Seems that the hyper runup is setting up for the same reaction on the downswing which is fairly common in a bubble scenario.

Gwynster said...

2 more REOs in Davis, decent SFRs too and not condos. The other SFR REOs haven't sold yet. One was listed as a sale in the Aug SacBee numbers so there is another blow to the SacBee's credibility.

None of these are the people I know that are in the process of handing the keys back now.

Hey AB, if you are out there, can you find the story on 617 D street? This guy is crazy underwater and a sold sign popped up and dissappeared in days. Never saw it hit the MLS.

And of course our favorite el macero condos are currently chasing the market down with price reductions.

It's a good Monday morning >; )

Perfect Storm said...

Bank deposits grew in the Sacramento area less than 1 percent in the past year, a far cry from the double-digit growth in deposits common earlier this decade.

Things are just going to get real slow around here for awhile I reckon. Less savings means less down payments, which means less sales.

Were right on track for a 50% decline by 2009.

smf said...

"Builders likely have reached bottom for pricing"

Doubt it. Plus, there are still new homes that will come to the market thru this cycle. Remember, if a builder doesn't build, they go out of business.

"their mix will be smaller/ cheaper."

Till buyers realize that they can get a bigger home on a bigger yard by going resale instead of new. NOBODY is making certain that home users are really getting what they want.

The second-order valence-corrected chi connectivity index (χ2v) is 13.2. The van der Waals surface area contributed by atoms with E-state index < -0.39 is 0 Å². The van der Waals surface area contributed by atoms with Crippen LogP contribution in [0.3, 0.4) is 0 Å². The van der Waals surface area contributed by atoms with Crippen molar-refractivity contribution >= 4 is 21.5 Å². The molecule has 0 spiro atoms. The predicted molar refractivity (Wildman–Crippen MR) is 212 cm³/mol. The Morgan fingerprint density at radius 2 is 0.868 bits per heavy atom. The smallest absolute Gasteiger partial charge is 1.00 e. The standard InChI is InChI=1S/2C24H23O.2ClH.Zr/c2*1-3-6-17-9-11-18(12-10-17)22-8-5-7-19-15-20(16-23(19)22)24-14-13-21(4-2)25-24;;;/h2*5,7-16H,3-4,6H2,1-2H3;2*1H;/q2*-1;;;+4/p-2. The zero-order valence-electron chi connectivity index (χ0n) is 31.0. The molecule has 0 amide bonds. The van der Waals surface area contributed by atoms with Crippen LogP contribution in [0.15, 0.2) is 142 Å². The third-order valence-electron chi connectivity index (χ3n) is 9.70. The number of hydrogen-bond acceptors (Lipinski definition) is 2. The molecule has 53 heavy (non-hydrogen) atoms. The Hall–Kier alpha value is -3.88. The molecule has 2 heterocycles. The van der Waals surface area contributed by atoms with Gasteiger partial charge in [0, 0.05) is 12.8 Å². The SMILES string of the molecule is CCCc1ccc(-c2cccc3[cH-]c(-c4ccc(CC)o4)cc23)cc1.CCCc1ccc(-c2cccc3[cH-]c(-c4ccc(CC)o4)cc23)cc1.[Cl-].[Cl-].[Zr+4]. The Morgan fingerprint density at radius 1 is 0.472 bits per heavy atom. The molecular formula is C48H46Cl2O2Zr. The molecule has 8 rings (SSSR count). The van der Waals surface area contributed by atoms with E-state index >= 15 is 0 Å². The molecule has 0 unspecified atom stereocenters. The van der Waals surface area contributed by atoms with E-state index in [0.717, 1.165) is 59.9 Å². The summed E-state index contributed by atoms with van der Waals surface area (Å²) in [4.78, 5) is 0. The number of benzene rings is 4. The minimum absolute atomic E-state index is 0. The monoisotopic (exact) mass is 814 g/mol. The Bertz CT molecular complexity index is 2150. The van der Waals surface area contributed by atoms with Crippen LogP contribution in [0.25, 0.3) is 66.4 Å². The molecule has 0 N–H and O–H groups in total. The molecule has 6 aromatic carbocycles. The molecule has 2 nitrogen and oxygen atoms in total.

"Cost is already creating the price bottom by limiting supply and failing builders."

A housing excess does not get fixed quickly. Last week they had a story where a housing glut in Florida took SIX years to work thru. And this excess was far worse.

"Speaking of cost, have you seen copper, steel, fuel? They didn't notice the housing problem."

Give it a little time. This period was known for a WORLDWIDE excess of speculation.

"I looked at some other markets using your link and many saw 20% inventory increases in 2007 v 2006 - not Sacramento which actually declined from the 2006 peak inventory vs 2007."

There are still plenty of people out there waiting for the market to come back. Including those who have bought REOs hoping to flip them next year.

Diggin Deeper said...

"Speaking of cost, have you seen copper, steel, fuel? They didn't notice the housing problem."

I really don't believe that material costs will affect the pricing picture in the short run. If anything, as stated by smf, a buyer gets more for less by buying existing. However, if energy (and higher commodity base costs) are creating a paradigm shift toward smaller and more efficient living, it could eventually play into the builder's hand by going smaller.